Escitalopram (By mouth)
Treats depression and generalized anxiety disorder (GAD).
When This Medicine Should Not Be Used
How to Use This Medicine
- Take this medicine as directed. You may need to take it for a month or more before you feel better. Your dose may need to be changed to find out what works best for you.
- Measure the oral liquid medicine with a marked measuring spoon, oral syringe, or medicine cup.
- This medicine should come with a Medication Guide. Ask your pharmacist for a copy if you do not have one.
- Missed dose: Take a dose as soon as you remember. If it is almost time for your next dose, wait until then and take a regular dose. Do not take extra medicine to make up for a missed dose.
- Store the medicine in a closed container at room temperature, away from heat, moisture, and direct light.
Drugs and Foods to Avoid
Ask your doctor or pharmacist before using any other medicine, including over-the-counter medicines, vitamins, and herbal products.
- Do not use this medicine together with pimozide. Do not use this medicine and an MAO inhibitor (MAOI) within 14 days of each other.
- Some medicines can affect how escitalopram works. Tell your doctor if you are using the following:
- Buspirone, carbamazepine, cimetidine, fentanyl, lithium, St John's wort, tramadol, or tryptophan supplements
- An NSAID pain or arthritis medicine (such as aspirin, diclofenac, ibuprofen, naproxen), triptan medicine to treat migraine headaches, a blood thinner (such as warfarin), or a diuretic (water pill)
- Do not drink alcohol while you are using this medicine.
Warnings While Using This Medicine
- Tell your doctor if you are pregnant or breastfeeding, or if you have kidney disease, liver disease, bleeding problems, glaucoma, heart disease, or a seizure disorder.
- For some children, teenagers, and young adults, this medicine may increase mental or emotional problems. This may lead to thoughts of suicide and violence. Talk with your doctor right away if you have any thoughts or behavior changes that concern you. Tell your doctor if you or anyone in your family has a history of bipolar disorder or suicide attempts.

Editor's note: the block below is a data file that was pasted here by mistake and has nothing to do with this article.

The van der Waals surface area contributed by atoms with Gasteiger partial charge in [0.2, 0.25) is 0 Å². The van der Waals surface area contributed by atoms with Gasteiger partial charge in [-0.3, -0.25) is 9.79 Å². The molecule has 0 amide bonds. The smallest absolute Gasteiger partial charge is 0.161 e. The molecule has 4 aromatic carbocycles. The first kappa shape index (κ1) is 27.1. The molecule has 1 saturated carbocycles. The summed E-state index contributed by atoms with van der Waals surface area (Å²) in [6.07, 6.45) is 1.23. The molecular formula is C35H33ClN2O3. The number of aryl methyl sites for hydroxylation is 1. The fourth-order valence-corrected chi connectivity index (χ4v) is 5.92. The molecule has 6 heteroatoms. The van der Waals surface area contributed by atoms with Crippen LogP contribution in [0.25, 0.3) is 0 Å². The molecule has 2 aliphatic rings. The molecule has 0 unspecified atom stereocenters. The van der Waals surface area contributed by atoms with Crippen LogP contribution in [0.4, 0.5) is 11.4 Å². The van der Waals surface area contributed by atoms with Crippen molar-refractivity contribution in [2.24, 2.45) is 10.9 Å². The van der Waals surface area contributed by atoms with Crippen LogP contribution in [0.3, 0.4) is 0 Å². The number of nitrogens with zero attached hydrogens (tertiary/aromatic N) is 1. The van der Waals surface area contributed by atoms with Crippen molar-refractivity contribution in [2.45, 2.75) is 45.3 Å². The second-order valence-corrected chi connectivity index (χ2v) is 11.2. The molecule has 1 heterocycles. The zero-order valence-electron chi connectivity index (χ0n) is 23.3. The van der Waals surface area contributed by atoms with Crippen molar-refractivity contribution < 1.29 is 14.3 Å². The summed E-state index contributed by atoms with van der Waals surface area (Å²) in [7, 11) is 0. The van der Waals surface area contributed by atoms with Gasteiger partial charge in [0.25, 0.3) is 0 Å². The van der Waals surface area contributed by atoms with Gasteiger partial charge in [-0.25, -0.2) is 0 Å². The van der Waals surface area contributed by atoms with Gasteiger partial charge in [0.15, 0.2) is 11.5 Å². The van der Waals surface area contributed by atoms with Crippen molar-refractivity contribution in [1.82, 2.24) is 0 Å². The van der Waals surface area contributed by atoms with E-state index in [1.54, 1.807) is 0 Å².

- This medicine may cause the following problems:
- Serotonin syndrome (more likely when taken with certain medicines)
- Low sodium levels
- Increased risk of bleeding problems
- This medicine may make you dizzy or drowsy. Do not drive or do anything that could be dangerous until you know how this medicine affects you.
- Your doctor may want to monitor your child's weight and height, because this medicine may cause decreased appetite and weight loss in children.
- Do not stop using this medicine suddenly. Your doctor will need to slowly decrease your dose before you stop it completely.
- Your doctor will check your progress and the effects of this medicine at regular visits. Keep all appointments.
- Keep all medicine out of the reach of children. Never share your medicine with anyone.
Possible Side Effects While Using This Medicine
Call your doctor right away if you notice any of these side effects:
- Allergic reaction: Itching or hives, swelling in your face or hands, swelling or tingling in your mouth or throat, chest tightness, trouble breathing
- Anxiety, restlessness, fever, sweating, muscle spasms, nausea, vomiting, diarrhea, seeing or hearing things that are not there
- Confusion, weakness, and muscle twitching
- Fast, pounding, or uneven heartbeat
- Feeling more excited or energetic than usual, racing thoughts, trouble sleeping
- Eye pain, vision changes, seeing halos around lights
- Thoughts of hurting yourself or others, unusual behavior
- Unusual bleeding or bruising
If you notice these less serious side effects, talk with your doctor:
- Dizziness, drowsiness, or sleepiness
- Dry mouth
- Nausea, constipation, diarrhea
- Sexual problems
If you notice other side effects that you think are caused by this medicine, tell your doctor
Call your doctor for medical advice about side effects. You may report side effects to FDA at 1-800-FDA-1088
- Last reviewed on 12/12/2016
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